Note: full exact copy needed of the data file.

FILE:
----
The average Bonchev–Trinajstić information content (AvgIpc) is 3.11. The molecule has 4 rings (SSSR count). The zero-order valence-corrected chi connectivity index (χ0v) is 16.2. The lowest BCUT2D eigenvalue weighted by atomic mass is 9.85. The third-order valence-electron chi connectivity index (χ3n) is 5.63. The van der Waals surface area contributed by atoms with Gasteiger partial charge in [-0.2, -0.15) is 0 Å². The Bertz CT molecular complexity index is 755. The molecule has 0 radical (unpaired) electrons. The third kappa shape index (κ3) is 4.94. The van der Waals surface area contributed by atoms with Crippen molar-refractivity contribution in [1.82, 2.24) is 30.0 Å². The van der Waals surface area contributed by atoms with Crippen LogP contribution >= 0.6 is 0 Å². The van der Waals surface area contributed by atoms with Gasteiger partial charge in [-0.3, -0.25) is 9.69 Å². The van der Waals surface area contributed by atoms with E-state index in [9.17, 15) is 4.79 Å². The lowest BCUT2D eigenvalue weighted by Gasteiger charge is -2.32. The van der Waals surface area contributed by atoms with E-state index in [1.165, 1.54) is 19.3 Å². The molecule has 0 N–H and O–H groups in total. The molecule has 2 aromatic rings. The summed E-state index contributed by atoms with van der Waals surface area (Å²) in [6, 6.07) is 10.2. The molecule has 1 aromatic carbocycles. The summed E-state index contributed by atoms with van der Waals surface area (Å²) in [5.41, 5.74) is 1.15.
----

The average Bonchev–Trinajstić information content (AvgIpc) is 3.11. The molecule has 4 rings (SSSR count). The zero-order valence-corrected chi connectivity index (χ0v) is 16.2. The lowest BCUT2D eigenvalue weighted by atomic mass is 9.85. The third-order valence-electron chi connectivity index (χ3n) is 5.63. The van der Waals surface area contributed by atoms with Gasteiger partial charge in [-0.2, -0.15) is 0 Å². The Bertz CT molecular complexity index is 755. The molecule has 0 radical (unpaired) electrons. The third kappa shape index (κ3) is 4.94. The van der Waals surface area contributed by atoms with Crippen molar-refractivity contribution in [1.82, 2.24) is 30.0 Å². The van der Waals surface area contributed by atoms with Crippen LogP contribution >= 0.6 is 0 Å². The van der Waals surface area contributed by atoms with Gasteiger partial charge in [-0.3, -0.25) is 9.69 Å². The van der Waals surface area contributed by atoms with E-state index in [9.17, 15) is 4.79 Å². The lowest BCUT2D eigenvalue weighted by Gasteiger charge is -2.32. The van der Waals surface area contributed by atoms with E-state index in [1.165, 1.54) is 19.3 Å². The molecule has 0 N–H and O–H groups in total. The molecule has 2 aromatic rings. The summed E-state index contributed by atoms with van der Waals surface area (Å²) in [6, 6.07) is 10.2. The molecule has 1 aromatic carbocycles. The summed E-state index contributed by atoms with van der Waals surface area (Å²) in [5.41, 5.74) is 1.15.